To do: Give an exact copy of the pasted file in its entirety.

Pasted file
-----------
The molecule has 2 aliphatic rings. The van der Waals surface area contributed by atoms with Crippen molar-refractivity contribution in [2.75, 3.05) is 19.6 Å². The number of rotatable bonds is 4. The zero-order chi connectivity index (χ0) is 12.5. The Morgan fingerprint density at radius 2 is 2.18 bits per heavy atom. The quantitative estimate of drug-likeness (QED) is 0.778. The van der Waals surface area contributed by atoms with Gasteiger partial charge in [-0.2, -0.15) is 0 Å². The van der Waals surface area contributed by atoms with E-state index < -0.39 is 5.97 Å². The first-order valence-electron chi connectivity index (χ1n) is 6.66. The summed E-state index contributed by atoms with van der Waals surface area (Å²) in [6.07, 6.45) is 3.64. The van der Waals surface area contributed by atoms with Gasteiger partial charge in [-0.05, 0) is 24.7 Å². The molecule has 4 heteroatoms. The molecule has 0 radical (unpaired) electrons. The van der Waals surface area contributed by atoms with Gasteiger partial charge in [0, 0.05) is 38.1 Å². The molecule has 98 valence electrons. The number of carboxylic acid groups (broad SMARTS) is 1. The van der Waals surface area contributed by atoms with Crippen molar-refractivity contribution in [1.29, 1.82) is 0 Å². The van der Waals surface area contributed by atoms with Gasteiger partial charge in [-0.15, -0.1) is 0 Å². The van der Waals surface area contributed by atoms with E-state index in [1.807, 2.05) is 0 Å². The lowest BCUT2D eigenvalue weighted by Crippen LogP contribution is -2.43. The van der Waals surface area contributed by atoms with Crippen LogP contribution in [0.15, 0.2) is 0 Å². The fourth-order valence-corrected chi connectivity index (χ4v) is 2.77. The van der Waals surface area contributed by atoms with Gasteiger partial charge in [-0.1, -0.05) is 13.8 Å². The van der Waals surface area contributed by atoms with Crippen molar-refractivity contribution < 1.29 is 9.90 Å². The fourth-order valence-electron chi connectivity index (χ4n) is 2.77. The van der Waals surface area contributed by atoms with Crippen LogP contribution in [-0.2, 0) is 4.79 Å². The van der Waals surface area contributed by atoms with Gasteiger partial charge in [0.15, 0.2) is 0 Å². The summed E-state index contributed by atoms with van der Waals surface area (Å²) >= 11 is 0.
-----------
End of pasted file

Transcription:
The molecule has 2 aliphatic rings. The van der Waals surface area contributed by atoms with Crippen molar-refractivity contribution in [2.75, 3.05) is 19.6 Å². The number of rotatable bonds is 4. The zero-order chi connectivity index (χ0) is 12.5. The Morgan fingerprint density at radius 2 is 2.18 bits per heavy atom. The quantitative estimate of drug-likeness (QED) is 0.778. The van der Waals surface area contributed by atoms with Gasteiger partial charge in [-0.2, -0.15) is 0 Å². The van der Waals surface area contributed by atoms with E-state index < -0.39 is 5.97 Å². The first-order valence-electron chi connectivity index (χ1n) is 6.66. The summed E-state index contributed by atoms with van der Waals surface area (Å²) in [6.07, 6.45) is 3.64. The van der Waals surface area contributed by atoms with Gasteiger partial charge in [-0.05, 0) is 24.7 Å². The molecule has 4 heteroatoms. The molecule has 0 radical (unpaired) electrons. The van der Waals surface area contributed by atoms with Gasteiger partial charge in [0, 0.05) is 38.1 Å². The molecule has 98 valence electrons. The number of carboxylic acid groups (broad SMARTS) is 1. The van der Waals surface area contributed by atoms with Crippen molar-refractivity contribution in [1.29, 1.82) is 0 Å². The van der Waals surface area contributed by atoms with Gasteiger partial charge in [-0.15, -0.1) is 0 Å². The van der Waals surface area contributed by atoms with E-state index in [1.807, 2.05) is 0 Å². The lowest BCUT2D eigenvalue weighted by Crippen LogP contribution is -2.43. The van der Waals surface area contributed by atoms with Crippen LogP contribution in [0.15, 0.2) is 0 Å². The fourth-order valence-corrected chi connectivity index (χ4v) is 2.77. The van der Waals surface area contributed by atoms with Gasteiger partial charge in [-0.1, -0.05) is 13.8 Å². The van der Waals surface area contributed by atoms with Crippen molar-refractivity contribution < 1.29 is 9.90 Å². The fourth-order valence-electron chi connectivity index (χ4n) is 2.77. The van der Waals surface area contributed by atoms with Crippen LogP contribution in [-0.2, 0) is 4.79 Å². The van der Waals surface area contributed by atoms with Gasteiger partial charge in [0.15, 0.2) is 0 Å². The summed E-state index contributed by atoms with van der Waals surface area (Å²) >= 11 is 0.